Anyway, none of this is want I really meant to talk about. What I wanted to talk about was how people were using the history of Captain America to try to make arguments for and against this change; here's my chance to seem like a possessive Captain America weirdo.

The odd thing I noticed in the arguments I read was this: an argument would often follow in this fashion:
Affirmative: Captain America being in Hydra doesn't mean he's a Nazi.
Negative: But Hydra are basically the Nazis.
Affirmative: Please provide evidence for this statement.
Negative: Well, in the film Captain America: The First Avengers/episode X of Agents of SHIELD/whatever...

Or from the other side:
Affirmative: Captain America being in Hydra means he's a Nazi.
Negative: But remember the bit in Captain America: The First Avenger when Red Skull disses the Nazis in the following fashion...?

See the problem here? The "Captain America in Hydra" twist is in the comic book, yet a lot of people were trying to prove that Hydra were or were not basically Nazis by using the films and TV shows as evidence. Now remember, I'm not saying that Hydra aren't basically Nazis in the comic books, just that people were using evidence from the films and TV shows, which follow their own independent storyline, to prove something about the comics.

I'm being pedantic, but shouldn't I expected a little more pedantry from the nerds of the internet? I thought nerds were meant to be pedantic. This happens when people discuss things like The Lord of the Rings as well; people sometimes quote things from the films as evidence of something in the book, but that doesn't work, because even if something is true in both the book and the film adaptations, they aren't the same thing, and one can't be used as evidence for the other.
I beg your pardon?
(Captain America #185)
As far as Captain America is concerned it's particularly dodgy, because when it comes to Hydra and the Nazis, the films and the comic books tend to disagree. Let's see...

Comic books: Hydra was founded after the war by former Axis types (with the head honcho ultimately being Baron Strucker) and developed goals of world domination.

Films and TV: HYDRA was founded during the war by the Red Skull and went rogue from the Nazis, with goals of world domination.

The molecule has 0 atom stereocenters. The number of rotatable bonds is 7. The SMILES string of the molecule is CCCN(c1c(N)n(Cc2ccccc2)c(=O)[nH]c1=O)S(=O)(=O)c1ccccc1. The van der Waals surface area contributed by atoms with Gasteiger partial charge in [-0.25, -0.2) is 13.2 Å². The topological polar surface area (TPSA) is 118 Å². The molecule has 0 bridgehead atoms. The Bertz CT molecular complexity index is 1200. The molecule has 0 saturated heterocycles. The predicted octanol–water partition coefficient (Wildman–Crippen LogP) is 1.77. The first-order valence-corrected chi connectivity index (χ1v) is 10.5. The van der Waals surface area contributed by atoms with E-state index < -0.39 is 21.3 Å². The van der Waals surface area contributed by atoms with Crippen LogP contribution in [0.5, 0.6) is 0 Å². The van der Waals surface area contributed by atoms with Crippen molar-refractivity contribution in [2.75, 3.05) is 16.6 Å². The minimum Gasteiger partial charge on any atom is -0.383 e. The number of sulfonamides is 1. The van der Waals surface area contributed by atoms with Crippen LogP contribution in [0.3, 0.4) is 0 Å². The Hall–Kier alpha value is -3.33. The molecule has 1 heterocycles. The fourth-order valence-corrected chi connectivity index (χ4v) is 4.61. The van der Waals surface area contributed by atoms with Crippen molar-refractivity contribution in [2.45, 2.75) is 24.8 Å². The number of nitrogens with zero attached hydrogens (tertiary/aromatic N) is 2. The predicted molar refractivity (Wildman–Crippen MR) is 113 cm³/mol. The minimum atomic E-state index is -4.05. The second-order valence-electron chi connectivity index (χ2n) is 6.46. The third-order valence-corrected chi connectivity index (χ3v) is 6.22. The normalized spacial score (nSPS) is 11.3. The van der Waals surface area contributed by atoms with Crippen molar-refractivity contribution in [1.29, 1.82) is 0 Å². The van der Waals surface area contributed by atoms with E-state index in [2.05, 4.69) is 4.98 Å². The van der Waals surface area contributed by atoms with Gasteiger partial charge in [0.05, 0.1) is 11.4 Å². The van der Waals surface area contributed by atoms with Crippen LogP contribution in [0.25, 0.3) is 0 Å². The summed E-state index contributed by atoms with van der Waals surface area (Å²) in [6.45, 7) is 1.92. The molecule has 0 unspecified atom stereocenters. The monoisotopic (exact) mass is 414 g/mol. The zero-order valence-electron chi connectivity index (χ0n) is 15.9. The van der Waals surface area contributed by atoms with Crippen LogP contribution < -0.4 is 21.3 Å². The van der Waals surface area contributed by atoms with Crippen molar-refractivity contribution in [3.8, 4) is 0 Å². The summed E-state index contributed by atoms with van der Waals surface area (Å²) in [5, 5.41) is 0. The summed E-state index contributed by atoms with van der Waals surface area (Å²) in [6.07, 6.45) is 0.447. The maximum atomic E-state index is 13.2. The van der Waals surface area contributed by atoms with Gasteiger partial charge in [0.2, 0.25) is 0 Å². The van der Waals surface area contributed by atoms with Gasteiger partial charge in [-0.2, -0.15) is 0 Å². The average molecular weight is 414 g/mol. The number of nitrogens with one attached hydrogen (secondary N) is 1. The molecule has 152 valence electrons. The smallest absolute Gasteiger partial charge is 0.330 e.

Okay, so both versions want world domination, but their history and association with various Nazi supervillains is a bit different. Let's check out the different versions of Red Skull while we're at it:

Comic books: Red Skull is a very high-ranking Nazi officer whose work involved trying to win the war for the German Reich using terrorism and crazy superweapons (to an even more ridiculous extent than the real Nazis did this anyway). When he was revived after the war he at times worked as a Hydra operative and led parts of Hydra but his motives were mostly his own Nazi ones. Check out the comics from the 60s and 70s. Red Skull cares way more about Nazism than he does Hydra. He only appears to support Hydra's ideology insofar as it corroborates with his own agenda.

Films and TV: Red Skull was a high-ranking Nazi officer who founded Hydra during the war and led it away from the Nazis towards its own independent Hydra-ish goals of world domination. He says 'Hail Hydra' a lot, talks about Hydra as if it's his favourite thing in the world, and thinks the Nazis are actually a bit shit. He accidentally disintegrated himself using the Tesseract in 1945 and hasn't been seen or heard from since.
What are they standing in front of? The sun?
(Captain America #185)
Incidentally, if you're wondering about the fate of the comic book Red Skull, he died in Captain America #600 in 2009; I believe the current iteration is his clone. He'll come back to life eventually. That's another good reason not to read current comics; either kill Red Skull permanently or bring the real one back. Half-arseing it with a clone is another example of cliché comic book laziness.

In any event, trying to argue something about comic book Hydra using film Red Skull doesn't really work because you're using a character from a completely different text with completely different motivations. I also see people saying "Well film Red Skull isn't a Nazi" and then people respond "Oh yeah? Let me show you my evidence from a comic book." And not a film tie-in comic book, a normal Marvel mainstream universe comic book - which therefore is totally irrelevant to the characterisation in the films.

Has the calibre of nerd-dom sunk so low that nerds can't tell their comic book universes apart from their film universes, or think they're interchangeable? Or are people just desperate to appear correct on the internet and will use whatever evidence they can muster, however shaky? Let's face it, it's the latter. On the plus side, I have seen people actually using evidence from the comic books to argue that Hydra are or are not Nazis in the comics, so not everyone is making this inexplicable error, but it's still too prevalent for my comfort.
Red Skull: King of the Comeback
(Captain America #186)
The situation also bothers me because it suggests people think that the films are basically just straight-up representations of the comic books, when actually the films shuffle ideas from the comics around a lot. People risk missing out on a lot of potentially interesting ideas if they just follow the films, and it's worth looking into old comics to see how these ideas first manifested and get away from this film-dominated view of these stories.